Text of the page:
On the death of Mallya, InterGlobe appointed a new chairman, former SEBI chairman M Damodaran, in January 2019. At his request the company engaged consulting firm EY to review the RPTs. The board chairman was the only person with access to the EY review and he mentioned that it did not find any substantive irregularity, but did point to procedural irregularities, Gangwal’s letter alleges.

• Some agreements with related parties had been put in place without seeking approval of the audit committee.

• Some agreements were executed before approval of the audit committee.

• Some agreements were extended, without any changes in the terms and conditions, but without such extension having been approved by the audit committee.

BloombergQuint was not able to independently verify the contents of the EY report. Rahul Bhatia and M Damodaran were not available for comment.

Gangwal says eventually the company acknowledged that numerous RPTs with Bhatia entities were done without seeking competitive bids and that third party representations on arms’ length were sought for tax and discontinued when the tax law didn’t require so. April 2016 onwards third party representations on arms’ length were provided only for international transactions.

And that, “quite a few transactions” were signed with retrospective effect.

Rahul Bhatia. (Image: IndiGo website)
Rahul Bhatia. (Image: IndiGo website)

“Paan Ki Dukaan” Has More Grace

Gangwal efforts to convene an EGM were thwarted by the board twice, his letter claims. He describes the chain of events after submitting the EGM requisition on May 22...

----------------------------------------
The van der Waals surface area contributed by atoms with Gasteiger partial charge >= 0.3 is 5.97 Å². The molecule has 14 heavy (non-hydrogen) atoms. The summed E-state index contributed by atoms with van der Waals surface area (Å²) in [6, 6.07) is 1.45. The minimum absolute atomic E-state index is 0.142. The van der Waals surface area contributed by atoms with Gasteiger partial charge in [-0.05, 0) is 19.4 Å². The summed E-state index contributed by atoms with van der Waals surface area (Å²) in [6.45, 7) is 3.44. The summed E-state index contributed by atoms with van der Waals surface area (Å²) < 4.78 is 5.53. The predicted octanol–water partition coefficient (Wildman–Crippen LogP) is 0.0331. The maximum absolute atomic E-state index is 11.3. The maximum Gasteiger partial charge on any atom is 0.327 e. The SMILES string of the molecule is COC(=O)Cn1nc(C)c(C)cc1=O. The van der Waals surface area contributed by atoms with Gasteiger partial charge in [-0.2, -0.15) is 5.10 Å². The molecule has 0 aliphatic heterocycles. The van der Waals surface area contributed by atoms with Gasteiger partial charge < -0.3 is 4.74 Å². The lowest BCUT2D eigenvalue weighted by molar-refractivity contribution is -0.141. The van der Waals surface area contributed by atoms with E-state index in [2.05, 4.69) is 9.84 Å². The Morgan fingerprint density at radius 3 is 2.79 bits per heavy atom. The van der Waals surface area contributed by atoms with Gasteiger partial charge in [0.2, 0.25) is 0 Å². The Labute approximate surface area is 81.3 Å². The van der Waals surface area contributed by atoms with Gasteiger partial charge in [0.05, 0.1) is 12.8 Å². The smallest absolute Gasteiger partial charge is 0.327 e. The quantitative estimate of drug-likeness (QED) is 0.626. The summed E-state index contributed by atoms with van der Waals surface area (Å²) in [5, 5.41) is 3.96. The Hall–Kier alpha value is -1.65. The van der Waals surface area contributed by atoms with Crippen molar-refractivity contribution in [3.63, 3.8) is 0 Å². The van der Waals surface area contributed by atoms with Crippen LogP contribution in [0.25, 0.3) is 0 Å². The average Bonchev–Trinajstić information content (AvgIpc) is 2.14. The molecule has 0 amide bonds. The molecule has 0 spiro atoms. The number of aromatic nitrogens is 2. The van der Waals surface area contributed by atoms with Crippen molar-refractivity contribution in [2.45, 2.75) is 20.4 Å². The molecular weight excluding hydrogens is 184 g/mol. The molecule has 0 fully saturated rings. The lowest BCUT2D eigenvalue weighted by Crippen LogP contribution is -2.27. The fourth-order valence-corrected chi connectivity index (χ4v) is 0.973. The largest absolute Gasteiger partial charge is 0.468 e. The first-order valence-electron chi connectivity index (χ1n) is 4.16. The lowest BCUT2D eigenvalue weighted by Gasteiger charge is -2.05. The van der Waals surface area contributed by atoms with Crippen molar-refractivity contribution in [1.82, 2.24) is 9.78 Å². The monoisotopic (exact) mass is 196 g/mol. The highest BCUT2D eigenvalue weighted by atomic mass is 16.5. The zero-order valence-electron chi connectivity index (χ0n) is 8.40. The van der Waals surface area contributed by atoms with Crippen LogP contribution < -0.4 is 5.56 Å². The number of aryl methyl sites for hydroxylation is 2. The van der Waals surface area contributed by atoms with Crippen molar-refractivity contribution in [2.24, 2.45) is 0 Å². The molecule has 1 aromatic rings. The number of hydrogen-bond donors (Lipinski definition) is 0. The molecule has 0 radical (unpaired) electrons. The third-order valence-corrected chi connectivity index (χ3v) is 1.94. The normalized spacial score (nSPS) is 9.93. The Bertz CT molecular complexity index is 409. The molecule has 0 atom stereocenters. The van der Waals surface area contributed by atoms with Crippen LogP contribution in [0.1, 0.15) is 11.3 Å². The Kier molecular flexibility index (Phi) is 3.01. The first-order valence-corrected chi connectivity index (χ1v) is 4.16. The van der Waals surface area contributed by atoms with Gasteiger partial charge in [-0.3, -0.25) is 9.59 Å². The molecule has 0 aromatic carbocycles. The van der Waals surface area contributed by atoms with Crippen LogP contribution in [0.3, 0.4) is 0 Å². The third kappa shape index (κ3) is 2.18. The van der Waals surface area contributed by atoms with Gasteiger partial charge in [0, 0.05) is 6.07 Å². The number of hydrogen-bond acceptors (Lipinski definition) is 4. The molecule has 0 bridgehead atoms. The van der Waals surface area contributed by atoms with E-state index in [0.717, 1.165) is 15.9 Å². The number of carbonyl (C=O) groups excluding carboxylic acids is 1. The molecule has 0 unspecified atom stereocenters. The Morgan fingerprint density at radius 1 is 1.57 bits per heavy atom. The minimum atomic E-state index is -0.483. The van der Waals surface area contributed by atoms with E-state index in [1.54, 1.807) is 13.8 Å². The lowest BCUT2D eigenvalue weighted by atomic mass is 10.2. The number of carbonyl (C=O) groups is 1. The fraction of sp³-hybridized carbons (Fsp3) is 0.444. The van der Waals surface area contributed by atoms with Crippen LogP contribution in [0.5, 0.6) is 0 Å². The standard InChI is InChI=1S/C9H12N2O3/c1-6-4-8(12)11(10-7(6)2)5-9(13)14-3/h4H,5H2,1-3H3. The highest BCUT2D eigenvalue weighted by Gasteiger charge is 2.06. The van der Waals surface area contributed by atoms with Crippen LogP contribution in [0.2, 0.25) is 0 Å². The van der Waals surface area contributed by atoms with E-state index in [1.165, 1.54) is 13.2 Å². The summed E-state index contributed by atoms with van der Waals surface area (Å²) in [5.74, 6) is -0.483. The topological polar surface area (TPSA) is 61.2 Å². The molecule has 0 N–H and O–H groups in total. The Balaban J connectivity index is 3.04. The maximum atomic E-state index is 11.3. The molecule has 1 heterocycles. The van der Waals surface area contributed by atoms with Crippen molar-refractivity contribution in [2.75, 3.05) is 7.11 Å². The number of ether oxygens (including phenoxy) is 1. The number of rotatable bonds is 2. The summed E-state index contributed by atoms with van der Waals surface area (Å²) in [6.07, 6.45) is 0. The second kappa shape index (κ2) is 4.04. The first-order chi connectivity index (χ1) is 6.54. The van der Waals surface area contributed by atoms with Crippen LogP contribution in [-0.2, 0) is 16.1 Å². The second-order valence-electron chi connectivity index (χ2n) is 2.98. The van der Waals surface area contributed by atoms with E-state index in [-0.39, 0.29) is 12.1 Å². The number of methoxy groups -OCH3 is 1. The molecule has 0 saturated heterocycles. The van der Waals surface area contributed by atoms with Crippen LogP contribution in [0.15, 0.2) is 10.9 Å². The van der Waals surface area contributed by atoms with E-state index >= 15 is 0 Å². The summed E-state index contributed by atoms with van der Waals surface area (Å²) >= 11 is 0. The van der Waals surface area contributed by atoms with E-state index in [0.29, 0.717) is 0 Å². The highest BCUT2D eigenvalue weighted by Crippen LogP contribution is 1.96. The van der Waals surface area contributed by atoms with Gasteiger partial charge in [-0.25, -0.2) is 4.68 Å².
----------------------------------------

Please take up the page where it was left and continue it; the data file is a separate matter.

At the first board meeting after that, on June 5, the IGE nominee directors (directors nominated by Rahul Bhatia) did not attend the meeting.

The rescheduled board meeting on June 12 was the last day within the 21 day statutory deadline to decide on the EGM.

Minutes before the meeting Gangwal and independent director Anupam Khanna were given a legal opinion obtained by the board. In it a former Supreme Court judge had opined that the board need not call an EGM.

Based on that the board vote was split 4:2.

“We believe that this whole set of events goes far beyond just poor governance and even a “paan ki dukaan” would have handled these matters with more grace.” - Rakesh Gangwal Letter

Subsequently, on June 13 the Gangwal group obtained a legal opinion, authored by a former Supreme Court chief justice, which said the EGM requisition was valid in law.

The date and time for the meeting has yet to be notified by InterGlobe.

Watch video to find out what experts had to say about the promoter feud: